Retrospective Analysis Shows Post-HCT Survival Benefits With Orca-T Vs PTCy in Hematologic Malignancies


In a retrospective analysis, Orca-T improved survival rates vs PTCy in patients with hematologic malignancies receiving myeloablative conditioning.

Alexandra Gomez Arteaga, MD

Alexandra Gomez Arteaga, MD

Orca-T generated superior survival rates vs post-transplant cyclophosphamide (PTCy) graft-vs-host disease (GVHD) prophylaxis in patients with hematologic malignancies with matched unrelated donors (MUD) receiving myeloablative conditioning (MAC), according to findings from a retrospective analysis that were presented at the 2024 Transplantation & Cellular Therapy Meetings.1

The relapse-free survival (RFS) rate was 77% in the cohort of patients who received Orca-T vs 62% in the cohort of patients who received PTCy (HR, 0.5; 95% CI, 0.3-0.9). Furthermore, the non-relapse mortality (NRM) rates with Orca-T and PTCy were 3% and 16%, respectively (HR, 0.2; 95% CI, 0.0-0.5), and the overall survival (OS) rates were 94% and 77%, respectively (HR, 0.2; 95% CI, 0.1-0.6).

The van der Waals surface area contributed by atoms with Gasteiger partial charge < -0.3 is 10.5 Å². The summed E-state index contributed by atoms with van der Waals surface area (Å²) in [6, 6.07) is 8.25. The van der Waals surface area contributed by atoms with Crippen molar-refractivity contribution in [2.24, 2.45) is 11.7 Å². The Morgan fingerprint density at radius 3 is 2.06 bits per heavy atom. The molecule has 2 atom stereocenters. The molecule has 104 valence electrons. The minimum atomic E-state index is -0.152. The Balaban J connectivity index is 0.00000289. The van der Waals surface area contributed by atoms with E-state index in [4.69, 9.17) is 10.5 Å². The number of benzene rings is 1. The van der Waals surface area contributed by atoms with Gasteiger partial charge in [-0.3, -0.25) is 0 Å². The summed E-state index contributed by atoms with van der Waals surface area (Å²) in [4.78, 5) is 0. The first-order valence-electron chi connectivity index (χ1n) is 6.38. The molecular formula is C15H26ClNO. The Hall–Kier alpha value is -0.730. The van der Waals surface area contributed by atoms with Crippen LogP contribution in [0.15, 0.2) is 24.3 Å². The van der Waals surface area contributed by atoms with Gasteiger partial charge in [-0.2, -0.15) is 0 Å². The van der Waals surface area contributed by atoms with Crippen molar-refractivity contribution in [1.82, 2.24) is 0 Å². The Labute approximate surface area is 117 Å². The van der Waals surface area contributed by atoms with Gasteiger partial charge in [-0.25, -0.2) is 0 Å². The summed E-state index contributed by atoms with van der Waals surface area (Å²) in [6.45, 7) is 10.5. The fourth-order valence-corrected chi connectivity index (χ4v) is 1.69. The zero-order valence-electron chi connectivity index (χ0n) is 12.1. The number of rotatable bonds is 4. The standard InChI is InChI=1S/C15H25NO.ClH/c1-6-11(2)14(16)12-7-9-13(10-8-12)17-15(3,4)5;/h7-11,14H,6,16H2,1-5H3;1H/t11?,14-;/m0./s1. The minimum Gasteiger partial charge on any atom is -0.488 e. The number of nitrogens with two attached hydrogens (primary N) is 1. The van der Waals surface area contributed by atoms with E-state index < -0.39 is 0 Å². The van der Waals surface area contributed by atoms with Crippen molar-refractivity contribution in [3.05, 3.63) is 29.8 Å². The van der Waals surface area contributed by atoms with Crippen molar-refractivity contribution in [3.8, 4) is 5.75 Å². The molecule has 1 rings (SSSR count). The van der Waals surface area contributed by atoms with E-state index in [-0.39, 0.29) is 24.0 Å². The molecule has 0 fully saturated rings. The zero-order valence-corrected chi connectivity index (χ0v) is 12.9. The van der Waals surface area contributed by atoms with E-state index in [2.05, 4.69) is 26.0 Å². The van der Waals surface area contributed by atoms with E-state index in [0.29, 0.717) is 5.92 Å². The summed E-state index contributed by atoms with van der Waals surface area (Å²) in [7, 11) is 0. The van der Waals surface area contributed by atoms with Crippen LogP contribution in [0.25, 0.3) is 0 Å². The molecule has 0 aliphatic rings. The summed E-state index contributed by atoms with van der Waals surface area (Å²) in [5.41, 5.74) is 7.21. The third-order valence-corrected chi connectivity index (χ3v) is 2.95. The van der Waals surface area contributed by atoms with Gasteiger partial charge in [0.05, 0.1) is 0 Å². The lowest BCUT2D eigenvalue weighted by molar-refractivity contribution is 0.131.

“The positive impact [of Orca-T] on RFS, NRM, and OS highlight the importance of identifying treatment approaches that may be beneficial across all key transplant outcomes in addition to the reduction of cGVHD,” Alexandra Gomez Arteaga, MD, lead study author and an assistant professor of Medicine in the Division of Hematology and Medical Oncology at Weill Cornell Medicine/New York-Presbyterian Hospital in New York, New York, stated in the presentation.

Although progress has been made in the treatment of patients with hematologic malignancies requiring allogeneic stem cell transplantation, over 40% of patients who receive allogeneic hematopoietic stem cell transplant (HSCT) die within the first 3 years of receiving this treatment, with most deaths caused by primary relapse (53%), infection (14%), GVHD (13%), and organ failure (13%). However, Orca-T cell therapy may improve clinical outcomes for these patients.

Current transplant allografts contain an uncontrolled combination of more than 50 cell types, including hematopoietic stem cells, progenitor cells, conventional T cells, T-regulatory cells (Tregs), natural killer (NK) cells, invariant NK T cells, dendritic cells, and myeloid-derived suppressor cells. Cell doses range from 10e8 cells/kg to 10e9 cells/kg. Conversely, Orca-T contains hematopoietic stem and progenitor cells (HSPC) that provide long-term blood and immune reconstitution. These HSPCs are divided into defined cell populations of Tregs, which are highly pure to prevent GVHD, and conventional T cells (Tcons), which bridge immune reconstitution, disease control, and infection control.